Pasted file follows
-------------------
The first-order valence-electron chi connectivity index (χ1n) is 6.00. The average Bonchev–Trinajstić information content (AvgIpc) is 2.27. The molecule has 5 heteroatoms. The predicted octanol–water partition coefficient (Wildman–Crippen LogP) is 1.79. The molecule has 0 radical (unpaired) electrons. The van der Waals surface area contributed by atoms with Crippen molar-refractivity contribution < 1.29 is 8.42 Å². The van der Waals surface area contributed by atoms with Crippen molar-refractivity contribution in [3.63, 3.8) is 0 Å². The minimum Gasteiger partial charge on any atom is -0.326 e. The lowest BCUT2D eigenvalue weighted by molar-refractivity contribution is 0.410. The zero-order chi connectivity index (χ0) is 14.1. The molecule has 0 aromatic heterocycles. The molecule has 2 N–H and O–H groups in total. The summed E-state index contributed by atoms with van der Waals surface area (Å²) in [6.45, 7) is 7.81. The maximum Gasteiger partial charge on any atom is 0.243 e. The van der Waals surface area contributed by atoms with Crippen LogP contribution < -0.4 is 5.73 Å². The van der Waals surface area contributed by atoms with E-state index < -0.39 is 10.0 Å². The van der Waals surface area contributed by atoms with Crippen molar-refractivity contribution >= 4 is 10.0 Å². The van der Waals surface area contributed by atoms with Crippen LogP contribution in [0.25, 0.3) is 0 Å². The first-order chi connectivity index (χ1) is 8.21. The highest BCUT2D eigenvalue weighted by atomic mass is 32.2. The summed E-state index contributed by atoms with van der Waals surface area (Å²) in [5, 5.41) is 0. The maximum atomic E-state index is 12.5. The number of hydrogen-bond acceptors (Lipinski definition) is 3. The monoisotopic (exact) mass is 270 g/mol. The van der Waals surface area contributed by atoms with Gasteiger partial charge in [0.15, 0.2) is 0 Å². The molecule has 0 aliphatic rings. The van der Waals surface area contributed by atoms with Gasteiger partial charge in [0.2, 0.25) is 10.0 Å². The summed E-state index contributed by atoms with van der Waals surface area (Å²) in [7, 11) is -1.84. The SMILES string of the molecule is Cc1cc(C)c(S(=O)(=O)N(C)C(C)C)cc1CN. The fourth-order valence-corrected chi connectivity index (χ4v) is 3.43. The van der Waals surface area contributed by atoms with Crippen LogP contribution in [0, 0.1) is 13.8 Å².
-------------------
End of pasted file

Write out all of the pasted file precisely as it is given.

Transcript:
The first-order valence-electron chi connectivity index (χ1n) is 6.00. The average Bonchev–Trinajstić information content (AvgIpc) is 2.27. The molecule has 5 heteroatoms. The predicted octanol–water partition coefficient (Wildman–Crippen LogP) is 1.79. The molecule has 0 radical (unpaired) electrons. The van der Waals surface area contributed by atoms with Crippen molar-refractivity contribution < 1.29 is 8.42 Å². The van der Waals surface area contributed by atoms with Crippen molar-refractivity contribution in [3.63, 3.8) is 0 Å². The minimum Gasteiger partial charge on any atom is -0.326 e. The lowest BCUT2D eigenvalue weighted by molar-refractivity contribution is 0.410. The zero-order chi connectivity index (χ0) is 14.1. The molecule has 0 aromatic heterocycles. The molecule has 2 N–H and O–H groups in total. The summed E-state index contributed by atoms with van der Waals surface area (Å²) in [6.45, 7) is 7.81. The maximum Gasteiger partial charge on any atom is 0.243 e. The van der Waals surface area contributed by atoms with Crippen LogP contribution < -0.4 is 5.73 Å². The van der Waals surface area contributed by atoms with E-state index < -0.39 is 10.0 Å². The van der Waals surface area contributed by atoms with Crippen molar-refractivity contribution >= 4 is 10.0 Å². The van der Waals surface area contributed by atoms with Crippen LogP contribution in [0.25, 0.3) is 0 Å². The first-order chi connectivity index (χ1) is 8.21. The highest BCUT2D eigenvalue weighted by atomic mass is 32.2. The summed E-state index contributed by atoms with van der Waals surface area (Å²) in [5, 5.41) is 0. The maximum atomic E-state index is 12.5. The number of hydrogen-bond acceptors (Lipinski definition) is 3. The monoisotopic (exact) mass is 270 g/mol. The van der Waals surface area contributed by atoms with Gasteiger partial charge in [0.15, 0.2) is 0 Å². The molecule has 0 aliphatic rings. The van der Waals surface area contributed by atoms with Gasteiger partial charge in [0.2, 0.25) is 10.0 Å². The summed E-state index contributed by atoms with van der Waals surface area (Å²) in [7, 11) is -1.84. The SMILES string of the molecule is Cc1cc(C)c(S(=O)(=O)N(C)C(C)C)cc1CN. The fourth-order valence-corrected chi connectivity index (χ4v) is 3.43. The van der Waals surface area contributed by atoms with Crippen LogP contribution in [0, 0.1) is 13.8 Å².